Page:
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The death of cost‐minimization analysis?

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  • Andrew H. Briggs
  • Bernie J. O'Brien

Abstract

Four different types of evaluation methods, cost‐benefit analysis (CBA), cost‐utility analysis (CUA), cost‐effectiveness analysis (CEA) and cost‐minimization analysis (CMA), are usually distinguished. In this note, we pronounce the (near) death of CMA by showing the rare circumstances under which CMA is an appropriate method of analysis. We argue that it is inappropriate for separate and sequential hypothesis tests on differences in effects and costs to determine whether incremental cost‐effectiveness (or cost‐utility) should be estimated. We further argue that the analytic focus should be on the estimation of the joint density of cost and effect differences, the quantification of uncertainty surrounding the incremental cost‐effectiveness ratio and the presentation of such data as cost‐effectiveness acceptability curves. Two examples from recently published CEA are employed to illustrate the issues. The first shows a situation where analysts might be tempted (inappropriately) to employ CMA rather than CEA. The second illustrates one of the rare circumstances in which CMA may be justified as a legitimate form of analysis. Copyright © 2001 John Wiley & Sons, Ltd.

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  • Andrew H. Briggs & Bernie J. O'Brien, 2001. "The death of cost‐minimization analysis?," Health Economics, John Wiley & Sons, Ltd., vol. 10(2), pages 179-184, March.
  • Handle: RePEc:wly:hlthec:v:10:y:2001:i:2:p:179-184
    DOI: 10.1002/hec.584
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    References listed on IDEAS

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    1. Aaron A. Stinnett & John Mullahy, 1998. "Net Health Benefits," Medical Decision Making, , vol. 18(2_suppl), pages 68-80, April.
    2. Eugene M. Laska & Morris Meisner & Carole Siegel, 1997. "Statistical Inference for Cost–Effectiveness Ratios," Health Economics, John Wiley & Sons, Ltd., vol. 6(3), pages 229-242, May.
    3. Magnus Tambour, 1997. "The Impact of Health Care Policy Initiatives on Productivity," Health Economics, John Wiley & Sons, Ltd., vol. 6(1), pages 57-70, January.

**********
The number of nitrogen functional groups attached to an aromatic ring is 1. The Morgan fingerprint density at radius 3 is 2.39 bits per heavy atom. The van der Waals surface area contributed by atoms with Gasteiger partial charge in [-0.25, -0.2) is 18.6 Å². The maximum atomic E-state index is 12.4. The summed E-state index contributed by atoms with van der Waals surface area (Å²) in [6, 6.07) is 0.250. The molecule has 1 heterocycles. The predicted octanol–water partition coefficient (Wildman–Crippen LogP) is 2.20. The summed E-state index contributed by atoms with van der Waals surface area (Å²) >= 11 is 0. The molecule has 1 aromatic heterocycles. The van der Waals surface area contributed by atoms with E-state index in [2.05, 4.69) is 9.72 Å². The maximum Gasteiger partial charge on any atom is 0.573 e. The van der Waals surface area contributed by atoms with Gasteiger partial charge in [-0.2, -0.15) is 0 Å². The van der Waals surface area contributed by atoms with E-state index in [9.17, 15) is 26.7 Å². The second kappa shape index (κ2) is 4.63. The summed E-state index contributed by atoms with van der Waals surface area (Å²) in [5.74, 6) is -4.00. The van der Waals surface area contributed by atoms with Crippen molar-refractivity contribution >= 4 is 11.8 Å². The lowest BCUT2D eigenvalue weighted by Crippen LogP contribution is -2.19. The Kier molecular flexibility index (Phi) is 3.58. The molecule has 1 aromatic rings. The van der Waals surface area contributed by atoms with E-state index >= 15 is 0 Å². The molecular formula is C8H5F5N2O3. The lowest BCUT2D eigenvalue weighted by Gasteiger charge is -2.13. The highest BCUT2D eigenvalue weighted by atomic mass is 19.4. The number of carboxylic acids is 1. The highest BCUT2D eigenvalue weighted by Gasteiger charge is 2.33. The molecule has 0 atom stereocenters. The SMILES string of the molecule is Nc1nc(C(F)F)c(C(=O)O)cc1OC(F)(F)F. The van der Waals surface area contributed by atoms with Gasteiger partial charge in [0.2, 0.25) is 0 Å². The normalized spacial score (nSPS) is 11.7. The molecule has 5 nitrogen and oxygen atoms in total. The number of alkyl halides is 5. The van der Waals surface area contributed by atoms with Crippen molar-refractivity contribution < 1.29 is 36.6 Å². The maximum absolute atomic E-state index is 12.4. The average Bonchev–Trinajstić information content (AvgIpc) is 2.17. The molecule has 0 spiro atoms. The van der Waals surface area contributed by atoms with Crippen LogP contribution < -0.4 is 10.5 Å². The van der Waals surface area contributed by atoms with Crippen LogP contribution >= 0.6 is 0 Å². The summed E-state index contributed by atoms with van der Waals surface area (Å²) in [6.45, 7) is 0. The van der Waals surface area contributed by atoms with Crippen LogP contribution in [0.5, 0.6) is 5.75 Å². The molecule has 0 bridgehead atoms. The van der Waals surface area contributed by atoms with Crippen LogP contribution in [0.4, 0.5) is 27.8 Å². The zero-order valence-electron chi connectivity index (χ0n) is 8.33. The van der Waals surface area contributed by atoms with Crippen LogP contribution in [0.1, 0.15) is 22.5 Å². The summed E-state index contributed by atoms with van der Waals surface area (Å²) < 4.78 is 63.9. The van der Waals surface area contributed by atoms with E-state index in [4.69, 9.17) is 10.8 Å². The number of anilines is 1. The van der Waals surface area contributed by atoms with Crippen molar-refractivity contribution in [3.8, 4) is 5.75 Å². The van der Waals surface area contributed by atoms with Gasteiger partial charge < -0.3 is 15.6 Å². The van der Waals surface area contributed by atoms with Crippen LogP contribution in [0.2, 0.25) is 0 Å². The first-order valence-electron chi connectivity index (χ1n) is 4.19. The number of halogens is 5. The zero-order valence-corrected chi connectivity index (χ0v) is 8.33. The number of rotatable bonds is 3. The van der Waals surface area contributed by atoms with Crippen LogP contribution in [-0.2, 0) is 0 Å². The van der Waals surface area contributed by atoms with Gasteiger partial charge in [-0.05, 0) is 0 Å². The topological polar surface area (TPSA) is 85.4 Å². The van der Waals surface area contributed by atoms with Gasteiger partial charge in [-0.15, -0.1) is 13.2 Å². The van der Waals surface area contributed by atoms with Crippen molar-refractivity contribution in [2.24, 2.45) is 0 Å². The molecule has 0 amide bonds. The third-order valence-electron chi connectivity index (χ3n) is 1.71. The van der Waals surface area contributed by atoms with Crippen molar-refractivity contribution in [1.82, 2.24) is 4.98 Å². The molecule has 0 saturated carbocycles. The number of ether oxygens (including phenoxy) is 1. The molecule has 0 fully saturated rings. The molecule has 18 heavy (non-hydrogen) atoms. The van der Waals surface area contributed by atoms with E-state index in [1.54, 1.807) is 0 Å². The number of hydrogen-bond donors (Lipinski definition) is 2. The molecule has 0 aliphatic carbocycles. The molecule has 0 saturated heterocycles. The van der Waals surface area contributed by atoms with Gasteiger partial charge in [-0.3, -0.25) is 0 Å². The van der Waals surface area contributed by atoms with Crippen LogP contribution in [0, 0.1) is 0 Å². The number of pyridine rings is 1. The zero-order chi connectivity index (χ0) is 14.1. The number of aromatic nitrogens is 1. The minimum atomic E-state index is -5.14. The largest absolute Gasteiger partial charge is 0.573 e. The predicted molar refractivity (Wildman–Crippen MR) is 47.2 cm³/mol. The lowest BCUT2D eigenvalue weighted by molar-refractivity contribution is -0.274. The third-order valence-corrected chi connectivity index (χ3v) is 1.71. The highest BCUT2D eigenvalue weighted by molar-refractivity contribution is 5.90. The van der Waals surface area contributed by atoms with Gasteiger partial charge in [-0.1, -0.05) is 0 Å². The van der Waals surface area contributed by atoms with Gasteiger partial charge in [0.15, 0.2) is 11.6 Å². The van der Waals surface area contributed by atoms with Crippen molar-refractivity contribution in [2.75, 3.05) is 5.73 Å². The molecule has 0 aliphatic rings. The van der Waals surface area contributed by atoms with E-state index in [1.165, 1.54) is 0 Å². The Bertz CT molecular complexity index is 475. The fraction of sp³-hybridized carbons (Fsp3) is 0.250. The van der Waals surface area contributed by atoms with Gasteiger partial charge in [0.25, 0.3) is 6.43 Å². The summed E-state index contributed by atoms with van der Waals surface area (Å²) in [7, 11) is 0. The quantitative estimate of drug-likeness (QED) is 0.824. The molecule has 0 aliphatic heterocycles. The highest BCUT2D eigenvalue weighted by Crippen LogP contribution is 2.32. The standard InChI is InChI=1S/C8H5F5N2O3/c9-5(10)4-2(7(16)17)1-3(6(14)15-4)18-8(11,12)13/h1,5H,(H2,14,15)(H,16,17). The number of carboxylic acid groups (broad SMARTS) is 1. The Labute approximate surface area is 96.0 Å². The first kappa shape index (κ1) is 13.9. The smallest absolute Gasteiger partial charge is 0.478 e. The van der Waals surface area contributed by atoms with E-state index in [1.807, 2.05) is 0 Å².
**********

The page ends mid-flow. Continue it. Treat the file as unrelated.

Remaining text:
4. Aaron A. Stinnett & John Mullahy, 1998. "Net Health Benefits: A New Framework for the Analysis of Uncertainty in Cost-Effectiveness Analysis," NBER Technical Working Papers 0227, National Bureau of Economic Research, Inc.
    5. Cam Donaldson & Vanora Hundley & Emma McIntosh, 1996. "Using economics alongside clinical trials: Why we cannot choose the evaluation technique in advance," Health Economics, John Wiley & Sons, Ltd., vol. 5(3), pages 267-269, May.
    6. Andrew Briggs & Paul Fenn, 1998. "Confidence intervals or surfaces? Uncertainty on the cost‐effectiveness plane," Health Economics, John Wiley & Sons, Ltd., vol. 7(8), pages 723-740, December.
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    Cited by:

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    5. Andrew R. Willan & Eleanor M. Pinto & Bernie J. O'Brien & Padma Kaul & Ron Goeree & Larry Lynd & Paul W. Armstrong, 2005. "Country specific cost comparisons from multinational clinical trials using empirical Bayesian shrinkage estimation: the Canadian ASSENT‐3 economic analysis," Health Economics, John Wiley & Sons, Ltd., vol. 14(4), pages 327-338, April.
    6. El-Banna, Asmaa & Petrou, Stavros & Yiu, Hei Hang Edmund & Daher, Shahd & Forrester, Donald & Scourfield, Jonathan & Wilkins, David & Evans, Rhiannon & Turley, Ruth & Wallace, Sarah, 2021. "Systematic review of economic evaluations of children’s social care interventions," Children and Youth Services Review, Elsevier, vol. 121(C).
    7. Nikki McCaffrey & Meera Agar & Janeane Harlum & Jonathon Karnon & David Currow & Simon Eckermann, 2015. "Better Informing Decision Making with Multiple Outcomes Cost-Effectiveness Analysis under Uncertainty in Cost-Disutility Space," PLOS ONE, Public Library of Science, vol. 10(3), pages 1-19, March.

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